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“For My Eyes Have Seen Your Salvation” Simeon’s Twofold Joy In Christ

“For My Eyes Have Seen Your Salvation” Simeon’s Twofold Joy In Christ

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By Deacon Daniel Malyon

“However, this true joy found in Christ is not simply a joy for ourselves but rejoicing in the successes of other, even if we would not usually associate with those others.” For My Eyes Have Seen Your Salvation | By Deacon Daniel Malyon.

Next week the Church commemorates the Feast of the presentation of our Lord at the temple, when St Mary and Joseph took the infant Christ to the Temple ‘to do for Him according to the custom of the law’ (Luke 2:27). This feast commemorates the event of the 40th day after the Nativity and also serves as a reminder of the universal message of Christ’s coming to grant us salvation.

However, something I wish to focus on when considering this feast is the person of Simeon the Elder, and the twofold message as to the meaning of joy we can draw from his reaction to witnessing the presence of the infant Christ.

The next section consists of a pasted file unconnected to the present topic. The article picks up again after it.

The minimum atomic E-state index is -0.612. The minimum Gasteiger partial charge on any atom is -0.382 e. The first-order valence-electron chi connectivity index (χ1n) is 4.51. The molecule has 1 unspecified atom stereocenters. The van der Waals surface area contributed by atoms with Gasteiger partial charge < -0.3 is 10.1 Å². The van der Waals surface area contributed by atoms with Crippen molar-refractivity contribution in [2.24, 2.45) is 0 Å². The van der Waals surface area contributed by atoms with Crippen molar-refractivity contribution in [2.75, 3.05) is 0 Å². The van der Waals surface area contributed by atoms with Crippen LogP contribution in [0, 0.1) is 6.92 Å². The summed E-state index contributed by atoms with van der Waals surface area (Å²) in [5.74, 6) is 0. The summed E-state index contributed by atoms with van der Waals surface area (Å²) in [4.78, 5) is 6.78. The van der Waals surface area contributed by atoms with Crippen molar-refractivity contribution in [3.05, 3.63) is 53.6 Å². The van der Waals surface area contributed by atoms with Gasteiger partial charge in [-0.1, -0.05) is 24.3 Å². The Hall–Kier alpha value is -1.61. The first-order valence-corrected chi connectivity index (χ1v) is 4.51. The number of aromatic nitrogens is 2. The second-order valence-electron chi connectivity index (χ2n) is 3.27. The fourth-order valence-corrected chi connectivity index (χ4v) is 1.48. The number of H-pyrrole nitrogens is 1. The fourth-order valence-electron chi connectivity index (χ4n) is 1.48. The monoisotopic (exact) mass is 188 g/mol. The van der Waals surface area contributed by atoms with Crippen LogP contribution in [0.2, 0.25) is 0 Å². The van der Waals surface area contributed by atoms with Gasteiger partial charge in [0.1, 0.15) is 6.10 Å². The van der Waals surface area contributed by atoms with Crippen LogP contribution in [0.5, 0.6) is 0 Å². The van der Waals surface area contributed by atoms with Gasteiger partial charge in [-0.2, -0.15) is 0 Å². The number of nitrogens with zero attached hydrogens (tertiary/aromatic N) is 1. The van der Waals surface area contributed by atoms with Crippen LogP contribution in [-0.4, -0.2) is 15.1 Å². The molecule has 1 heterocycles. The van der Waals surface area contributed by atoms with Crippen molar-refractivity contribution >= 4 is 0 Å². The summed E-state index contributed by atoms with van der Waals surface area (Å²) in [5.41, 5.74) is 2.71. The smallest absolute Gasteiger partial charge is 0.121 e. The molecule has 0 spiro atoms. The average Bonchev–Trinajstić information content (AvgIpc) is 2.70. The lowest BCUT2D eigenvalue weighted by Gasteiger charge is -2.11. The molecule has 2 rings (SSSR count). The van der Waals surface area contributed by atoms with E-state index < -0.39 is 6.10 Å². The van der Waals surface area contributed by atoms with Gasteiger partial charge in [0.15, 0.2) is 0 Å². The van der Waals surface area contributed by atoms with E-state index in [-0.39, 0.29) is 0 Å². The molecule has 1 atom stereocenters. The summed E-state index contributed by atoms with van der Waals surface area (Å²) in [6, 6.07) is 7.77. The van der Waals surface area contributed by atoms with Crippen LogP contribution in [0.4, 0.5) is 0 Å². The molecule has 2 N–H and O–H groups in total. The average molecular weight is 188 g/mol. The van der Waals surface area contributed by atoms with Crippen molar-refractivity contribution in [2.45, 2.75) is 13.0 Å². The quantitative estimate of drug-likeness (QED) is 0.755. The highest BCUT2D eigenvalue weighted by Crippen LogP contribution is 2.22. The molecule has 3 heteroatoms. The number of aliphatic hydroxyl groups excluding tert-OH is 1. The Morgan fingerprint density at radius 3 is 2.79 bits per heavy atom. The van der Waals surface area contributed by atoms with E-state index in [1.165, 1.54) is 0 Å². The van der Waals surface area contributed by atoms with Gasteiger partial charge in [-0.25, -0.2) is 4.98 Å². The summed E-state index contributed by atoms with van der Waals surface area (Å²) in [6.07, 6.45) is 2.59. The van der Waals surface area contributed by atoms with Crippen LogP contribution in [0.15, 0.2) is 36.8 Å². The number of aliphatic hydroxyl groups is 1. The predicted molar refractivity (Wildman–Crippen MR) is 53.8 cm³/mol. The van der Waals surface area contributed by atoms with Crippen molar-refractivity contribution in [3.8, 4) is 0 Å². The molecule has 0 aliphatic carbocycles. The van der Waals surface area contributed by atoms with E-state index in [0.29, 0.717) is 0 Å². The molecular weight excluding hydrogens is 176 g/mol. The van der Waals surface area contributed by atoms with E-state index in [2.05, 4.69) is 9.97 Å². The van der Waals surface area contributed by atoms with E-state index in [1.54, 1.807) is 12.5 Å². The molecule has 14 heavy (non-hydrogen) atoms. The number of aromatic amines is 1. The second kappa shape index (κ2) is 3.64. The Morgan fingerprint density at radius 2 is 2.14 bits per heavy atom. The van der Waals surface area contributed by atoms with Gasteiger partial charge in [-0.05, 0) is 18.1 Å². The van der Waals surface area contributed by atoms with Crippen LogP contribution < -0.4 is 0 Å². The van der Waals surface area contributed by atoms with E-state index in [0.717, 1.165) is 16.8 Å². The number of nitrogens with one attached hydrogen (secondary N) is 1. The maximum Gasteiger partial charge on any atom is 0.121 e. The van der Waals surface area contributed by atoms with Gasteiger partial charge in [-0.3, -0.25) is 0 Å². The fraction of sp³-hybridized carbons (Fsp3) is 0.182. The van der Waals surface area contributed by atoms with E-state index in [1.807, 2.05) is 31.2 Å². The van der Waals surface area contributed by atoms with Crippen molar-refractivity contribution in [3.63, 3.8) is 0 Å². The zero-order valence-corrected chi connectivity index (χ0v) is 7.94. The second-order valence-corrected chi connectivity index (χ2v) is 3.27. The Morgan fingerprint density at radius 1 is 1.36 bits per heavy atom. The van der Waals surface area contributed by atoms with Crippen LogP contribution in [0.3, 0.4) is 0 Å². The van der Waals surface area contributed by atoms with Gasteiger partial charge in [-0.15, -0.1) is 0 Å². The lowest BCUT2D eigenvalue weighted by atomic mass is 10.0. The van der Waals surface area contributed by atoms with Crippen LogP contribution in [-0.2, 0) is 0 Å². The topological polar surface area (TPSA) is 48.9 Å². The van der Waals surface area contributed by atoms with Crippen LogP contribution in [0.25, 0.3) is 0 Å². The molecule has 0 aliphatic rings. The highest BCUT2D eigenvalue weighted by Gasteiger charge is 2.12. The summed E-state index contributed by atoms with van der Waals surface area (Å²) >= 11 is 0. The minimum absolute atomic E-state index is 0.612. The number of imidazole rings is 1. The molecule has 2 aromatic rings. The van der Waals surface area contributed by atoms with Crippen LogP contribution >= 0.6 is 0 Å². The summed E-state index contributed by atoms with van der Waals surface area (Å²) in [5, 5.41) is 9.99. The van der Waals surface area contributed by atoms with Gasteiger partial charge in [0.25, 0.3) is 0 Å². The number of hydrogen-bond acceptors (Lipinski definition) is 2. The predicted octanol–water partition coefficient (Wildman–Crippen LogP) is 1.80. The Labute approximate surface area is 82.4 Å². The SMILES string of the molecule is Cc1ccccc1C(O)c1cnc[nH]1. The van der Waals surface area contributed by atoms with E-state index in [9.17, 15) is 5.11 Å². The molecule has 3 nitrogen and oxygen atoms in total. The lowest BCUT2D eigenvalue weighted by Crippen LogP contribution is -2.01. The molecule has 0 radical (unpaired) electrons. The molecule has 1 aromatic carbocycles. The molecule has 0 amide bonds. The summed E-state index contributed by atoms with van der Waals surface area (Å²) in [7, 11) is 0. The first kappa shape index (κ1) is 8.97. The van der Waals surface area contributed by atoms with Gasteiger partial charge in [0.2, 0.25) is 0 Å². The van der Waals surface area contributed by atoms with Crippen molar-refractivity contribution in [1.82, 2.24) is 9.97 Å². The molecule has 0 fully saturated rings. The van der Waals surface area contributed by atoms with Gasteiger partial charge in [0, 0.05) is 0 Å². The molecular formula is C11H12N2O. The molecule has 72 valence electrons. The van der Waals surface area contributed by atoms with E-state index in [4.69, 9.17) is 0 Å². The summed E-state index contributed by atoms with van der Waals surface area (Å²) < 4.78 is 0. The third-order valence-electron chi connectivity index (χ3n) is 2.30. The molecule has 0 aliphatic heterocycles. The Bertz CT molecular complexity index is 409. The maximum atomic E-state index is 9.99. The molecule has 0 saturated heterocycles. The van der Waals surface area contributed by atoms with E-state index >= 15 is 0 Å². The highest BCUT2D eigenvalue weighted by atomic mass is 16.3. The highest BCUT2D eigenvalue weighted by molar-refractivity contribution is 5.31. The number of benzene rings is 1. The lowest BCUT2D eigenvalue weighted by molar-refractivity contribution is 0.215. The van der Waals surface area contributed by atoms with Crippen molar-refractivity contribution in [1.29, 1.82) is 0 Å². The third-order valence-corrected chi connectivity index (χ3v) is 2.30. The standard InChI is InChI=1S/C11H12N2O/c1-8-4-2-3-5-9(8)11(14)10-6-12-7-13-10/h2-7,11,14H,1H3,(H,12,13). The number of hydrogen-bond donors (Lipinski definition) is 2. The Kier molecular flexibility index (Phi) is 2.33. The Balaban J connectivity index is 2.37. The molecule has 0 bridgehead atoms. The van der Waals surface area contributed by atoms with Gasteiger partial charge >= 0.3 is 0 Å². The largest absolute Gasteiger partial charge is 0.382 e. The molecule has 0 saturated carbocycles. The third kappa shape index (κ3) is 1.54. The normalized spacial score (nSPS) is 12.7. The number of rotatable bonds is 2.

So, what do we know of St Simeon from this passage? We are told in Luke’s Gospel that Simeon was, “just and devout, waiting for the Consolation of Israel, and the Holy Spirit was upon him.” (Luke 2:25) In this alone we get at least some understanding of his demeanour, as a man of faith and patience and as someone with a love of God close to his heart. The hagiographical tradition of the Church expands on this, telling us in the Synaxarium reading for 8th of Meshir that he was, “was one of the 70 elders who translated the Old Testament from Hebrew to Greek.”